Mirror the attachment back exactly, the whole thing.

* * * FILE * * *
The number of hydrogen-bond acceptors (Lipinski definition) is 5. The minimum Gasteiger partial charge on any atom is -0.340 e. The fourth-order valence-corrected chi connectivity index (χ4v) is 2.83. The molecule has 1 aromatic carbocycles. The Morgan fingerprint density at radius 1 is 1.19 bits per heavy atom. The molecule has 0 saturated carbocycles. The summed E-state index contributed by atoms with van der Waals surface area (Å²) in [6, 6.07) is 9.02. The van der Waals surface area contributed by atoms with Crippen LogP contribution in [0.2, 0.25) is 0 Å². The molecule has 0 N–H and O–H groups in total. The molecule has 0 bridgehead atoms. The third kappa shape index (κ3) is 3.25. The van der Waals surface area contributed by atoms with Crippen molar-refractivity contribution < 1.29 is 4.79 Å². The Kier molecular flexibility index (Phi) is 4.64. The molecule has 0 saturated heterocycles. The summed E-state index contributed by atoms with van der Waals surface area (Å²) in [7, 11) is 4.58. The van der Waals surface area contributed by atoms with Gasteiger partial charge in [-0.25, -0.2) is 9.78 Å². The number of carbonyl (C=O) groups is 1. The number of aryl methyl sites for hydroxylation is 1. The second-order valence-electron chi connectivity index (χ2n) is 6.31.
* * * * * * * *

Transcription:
The number of hydrogen-bond acceptors (Lipinski definition) is 5. The minimum Gasteiger partial charge on any atom is -0.340 e. The fourth-order valence-corrected chi connectivity index (χ4v) is 2.83. The molecule has 1 aromatic carbocycles. The Morgan fingerprint density at radius 1 is 1.19 bits per heavy atom. The molecule has 0 saturated carbocycles. The summed E-state index contributed by atoms with van der Waals surface area (Å²) in [6, 6.07) is 9.02. The van der Waals surface area contributed by atoms with Crippen LogP contribution in [0.2, 0.25) is 0 Å². The molecule has 0 N–H and O–H groups in total. The molecule has 0 bridgehead atoms. The third kappa shape index (κ3) is 3.25. The van der Waals surface area contributed by atoms with Crippen molar-refractivity contribution < 1.29 is 4.79 Å². The Kier molecular flexibility index (Phi) is 4.64. The molecule has 0 saturated heterocycles. The summed E-state index contributed by atoms with van der Waals surface area (Å²) in [7, 11) is 4.58. The van der Waals surface area contributed by atoms with Gasteiger partial charge in [-0.25, -0.2) is 9.78 Å². The number of carbonyl (C=O) groups is 1. The number of aryl methyl sites for hydroxylation is 1. The second-order valence-electron chi connectivity index (χ2n) is 6.31.